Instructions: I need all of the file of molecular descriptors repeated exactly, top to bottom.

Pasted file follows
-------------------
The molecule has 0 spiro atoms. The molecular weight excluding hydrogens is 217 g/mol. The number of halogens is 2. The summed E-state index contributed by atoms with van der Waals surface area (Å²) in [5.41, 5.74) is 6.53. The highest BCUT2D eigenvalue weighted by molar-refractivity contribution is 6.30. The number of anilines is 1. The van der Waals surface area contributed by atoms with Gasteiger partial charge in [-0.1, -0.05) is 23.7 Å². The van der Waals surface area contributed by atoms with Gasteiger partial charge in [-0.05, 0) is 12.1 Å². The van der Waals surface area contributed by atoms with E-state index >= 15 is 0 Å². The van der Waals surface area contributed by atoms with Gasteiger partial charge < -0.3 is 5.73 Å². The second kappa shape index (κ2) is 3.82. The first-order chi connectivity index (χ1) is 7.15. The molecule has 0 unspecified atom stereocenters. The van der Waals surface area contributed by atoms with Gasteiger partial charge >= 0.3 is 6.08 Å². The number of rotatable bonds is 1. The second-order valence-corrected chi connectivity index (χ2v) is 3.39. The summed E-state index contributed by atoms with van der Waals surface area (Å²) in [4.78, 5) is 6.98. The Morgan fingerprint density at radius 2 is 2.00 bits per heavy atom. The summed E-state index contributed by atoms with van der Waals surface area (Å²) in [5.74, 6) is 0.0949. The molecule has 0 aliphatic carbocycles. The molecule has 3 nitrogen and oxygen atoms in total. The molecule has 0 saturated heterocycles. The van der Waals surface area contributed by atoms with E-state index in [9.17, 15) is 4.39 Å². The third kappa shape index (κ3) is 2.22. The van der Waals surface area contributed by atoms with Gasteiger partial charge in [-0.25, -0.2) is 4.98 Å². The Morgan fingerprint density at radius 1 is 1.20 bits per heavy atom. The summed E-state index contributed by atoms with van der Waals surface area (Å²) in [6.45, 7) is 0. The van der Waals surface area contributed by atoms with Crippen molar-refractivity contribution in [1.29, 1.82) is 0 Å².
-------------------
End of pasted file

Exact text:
The molecule has 0 spiro atoms. The molecular weight excluding hydrogens is 217 g/mol. The number of halogens is 2. The summed E-state index contributed by atoms with van der Waals surface area (Å²) in [5.41, 5.74) is 6.53. The highest BCUT2D eigenvalue weighted by molar-refractivity contribution is 6.30. The number of anilines is 1. The van der Waals surface area contributed by atoms with Gasteiger partial charge in [-0.1, -0.05) is 23.7 Å². The van der Waals surface area contributed by atoms with Gasteiger partial charge in [-0.05, 0) is 12.1 Å². The van der Waals surface area contributed by atoms with E-state index >= 15 is 0 Å². The van der Waals surface area contributed by atoms with Gasteiger partial charge < -0.3 is 5.73 Å². The second kappa shape index (κ2) is 3.82. The first-order chi connectivity index (χ1) is 7.15. The molecule has 0 unspecified atom stereocenters. The van der Waals surface area contributed by atoms with Gasteiger partial charge >= 0.3 is 6.08 Å². The number of rotatable bonds is 1. The second-order valence-corrected chi connectivity index (χ2v) is 3.39. The summed E-state index contributed by atoms with van der Waals surface area (Å²) in [4.78, 5) is 6.98. The Morgan fingerprint density at radius 2 is 2.00 bits per heavy atom. The summed E-state index contributed by atoms with van der Waals surface area (Å²) in [5.74, 6) is 0.0949. The molecule has 0 aliphatic carbocycles. The molecule has 3 nitrogen and oxygen atoms in total. The molecule has 0 saturated heterocycles. The van der Waals surface area contributed by atoms with E-state index in [9.17, 15) is 4.39 Å². The third kappa shape index (κ3) is 2.22. The van der Waals surface area contributed by atoms with Gasteiger partial charge in [-0.25, -0.2) is 4.98 Å². The Morgan fingerprint density at radius 1 is 1.20 bits per heavy atom. The summed E-state index contributed by atoms with van der Waals surface area (Å²) in [6.45, 7) is 0. The van der Waals surface area contributed by atoms with Crippen molar-refractivity contribution in [1.29, 1.82) is 0 Å².